INTELLIGENCE FLAP – AT 9:05 A.M. ET: Another boiling scandal involves the dangerous leaking of information about an operation to stop a planned terrorist attack on airliners, a plot originating in Yemen.
The plot was disrupted, but there's a seething anger in intelligence circles, both here and abroad, about the Obama administration's using the event for political gain...even though the real work was carried out by Britain, which fears that some of its most valued intelligence assets have been blown in order to serve the political interests of the president of the United States. Andrew Malcolm, in Investor's Business Daily, has the story:
Here's a disturbing update to last week's amazing story about the U.S. mole who infiltrated al Qaeda in the Arabian Peninsula and thwarted an airliner attack with a more sophisticated underwear bomb.
Someone in Washington whose boss stood to gain from an election year story about alert intelligence operatives successfully protecting American voters at great personal risk leaked the heroic story to the Associated Press. The AP held the story until Obama administration sources said the CIA operative was safe.
But, it turns out, the mole was not a CIA operative. The Obama administration had nothing to do with the operation and, in fact, didn't even know about it until recently. Somehow such details got lost in all the excited espionage news coverage about the bomb that didn't go off.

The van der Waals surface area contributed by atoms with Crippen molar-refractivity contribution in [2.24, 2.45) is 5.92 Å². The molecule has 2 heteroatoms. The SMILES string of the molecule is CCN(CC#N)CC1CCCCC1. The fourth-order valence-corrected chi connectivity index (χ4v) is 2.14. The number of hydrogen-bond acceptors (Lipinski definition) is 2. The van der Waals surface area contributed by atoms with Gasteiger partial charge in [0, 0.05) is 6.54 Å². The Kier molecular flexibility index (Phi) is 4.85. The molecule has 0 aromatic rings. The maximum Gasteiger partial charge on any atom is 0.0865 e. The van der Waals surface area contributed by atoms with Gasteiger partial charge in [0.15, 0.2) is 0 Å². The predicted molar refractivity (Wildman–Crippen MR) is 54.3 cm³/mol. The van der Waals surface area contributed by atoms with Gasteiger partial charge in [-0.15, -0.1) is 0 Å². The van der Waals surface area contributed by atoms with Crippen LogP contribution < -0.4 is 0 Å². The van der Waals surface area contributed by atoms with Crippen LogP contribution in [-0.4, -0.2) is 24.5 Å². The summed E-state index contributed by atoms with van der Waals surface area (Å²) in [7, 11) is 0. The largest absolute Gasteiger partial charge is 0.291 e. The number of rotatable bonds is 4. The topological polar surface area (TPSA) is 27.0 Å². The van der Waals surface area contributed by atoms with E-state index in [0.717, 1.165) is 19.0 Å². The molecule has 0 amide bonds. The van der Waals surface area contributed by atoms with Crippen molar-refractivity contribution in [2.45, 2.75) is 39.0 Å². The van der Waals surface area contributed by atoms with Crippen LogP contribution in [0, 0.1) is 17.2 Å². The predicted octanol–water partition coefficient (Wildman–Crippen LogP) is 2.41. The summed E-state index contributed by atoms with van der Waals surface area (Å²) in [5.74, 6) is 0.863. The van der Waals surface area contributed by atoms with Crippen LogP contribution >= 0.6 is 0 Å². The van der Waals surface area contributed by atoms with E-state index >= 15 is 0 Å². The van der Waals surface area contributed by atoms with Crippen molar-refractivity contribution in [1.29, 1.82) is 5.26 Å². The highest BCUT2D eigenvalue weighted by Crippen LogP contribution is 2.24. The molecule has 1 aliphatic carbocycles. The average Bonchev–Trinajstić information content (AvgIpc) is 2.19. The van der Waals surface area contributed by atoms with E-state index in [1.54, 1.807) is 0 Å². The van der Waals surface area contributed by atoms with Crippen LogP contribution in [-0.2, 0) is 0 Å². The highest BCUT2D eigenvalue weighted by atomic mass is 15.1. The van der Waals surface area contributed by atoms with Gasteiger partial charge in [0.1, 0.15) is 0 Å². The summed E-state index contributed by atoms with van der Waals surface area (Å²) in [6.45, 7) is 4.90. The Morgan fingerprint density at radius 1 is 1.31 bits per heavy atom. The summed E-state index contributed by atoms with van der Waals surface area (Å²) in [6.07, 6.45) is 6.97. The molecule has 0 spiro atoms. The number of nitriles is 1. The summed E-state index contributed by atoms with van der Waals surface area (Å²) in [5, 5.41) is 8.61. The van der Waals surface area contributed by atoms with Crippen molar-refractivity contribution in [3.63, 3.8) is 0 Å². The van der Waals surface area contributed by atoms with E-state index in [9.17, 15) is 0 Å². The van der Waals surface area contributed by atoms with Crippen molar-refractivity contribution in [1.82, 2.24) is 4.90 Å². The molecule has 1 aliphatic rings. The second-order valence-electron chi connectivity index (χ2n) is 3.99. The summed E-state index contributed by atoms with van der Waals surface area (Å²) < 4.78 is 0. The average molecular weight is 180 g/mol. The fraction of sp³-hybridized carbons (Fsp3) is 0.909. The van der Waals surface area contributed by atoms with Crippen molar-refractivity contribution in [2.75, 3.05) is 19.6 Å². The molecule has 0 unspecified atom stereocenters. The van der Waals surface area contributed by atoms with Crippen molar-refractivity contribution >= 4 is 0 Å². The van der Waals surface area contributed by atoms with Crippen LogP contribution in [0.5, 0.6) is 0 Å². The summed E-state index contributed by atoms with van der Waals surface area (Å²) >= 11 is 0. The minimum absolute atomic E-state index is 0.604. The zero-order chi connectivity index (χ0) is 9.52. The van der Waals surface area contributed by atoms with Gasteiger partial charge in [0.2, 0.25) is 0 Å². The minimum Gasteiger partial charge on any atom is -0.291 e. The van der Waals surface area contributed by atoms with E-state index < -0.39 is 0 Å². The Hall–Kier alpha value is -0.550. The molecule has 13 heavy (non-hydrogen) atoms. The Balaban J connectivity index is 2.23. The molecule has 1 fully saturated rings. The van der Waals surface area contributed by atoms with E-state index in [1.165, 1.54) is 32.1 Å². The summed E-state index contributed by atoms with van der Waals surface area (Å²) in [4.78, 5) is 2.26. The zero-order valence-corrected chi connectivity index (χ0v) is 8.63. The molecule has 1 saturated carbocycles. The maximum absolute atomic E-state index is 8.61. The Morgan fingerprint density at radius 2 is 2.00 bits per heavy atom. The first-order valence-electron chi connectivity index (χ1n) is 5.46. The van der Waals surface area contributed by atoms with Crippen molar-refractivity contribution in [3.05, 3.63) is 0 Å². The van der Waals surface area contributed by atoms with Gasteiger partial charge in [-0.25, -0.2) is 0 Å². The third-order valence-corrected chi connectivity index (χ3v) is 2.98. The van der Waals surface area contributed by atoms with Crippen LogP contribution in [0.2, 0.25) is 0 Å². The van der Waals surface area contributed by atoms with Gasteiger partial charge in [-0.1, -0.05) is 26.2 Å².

The sting was, in reality, an operation by Britain's MI6 intelligence service. It used a Yemeni native with dual British and Saudi citizenship with the cooperation of Saudi Arabia's intelligence service.
And the folks overseas who actually conceived and executed the risky work are none too happy about their loose-lipped American cousins trying to bolster someone's domestic political standing by leaking the story prematurely, destroying the agent's cover and future usefulness. And possibly betraying that agent's contacts within Yemen.
Without the excited U.S. news coverage, the agent, who reportedly did escape safely once word was flashed about the impending AP leak story, could have still been providing further intelligence on the location of al Qaeda leaders in Yemen, which resulted in only one successful drone strike before word got out, resulting in the explosive demise of senior leader Fahd al-Quso.
Congressional investigations of the leak are already planned, but you can be sure the administration will stonewall, citing the need for secrecy and sensitivity.
The use of highly classified information for political gain is reprehensible. There are credible reports that the Obamans did the same thing in the aftermath of the Osama bin Laden raid as well. They are no better in this regard than newspapers that print official, properly held secrets, endangering American lives, on the grounds of "the people's right to know." A certain newspaper in New York comes to mind.
May 15, 2012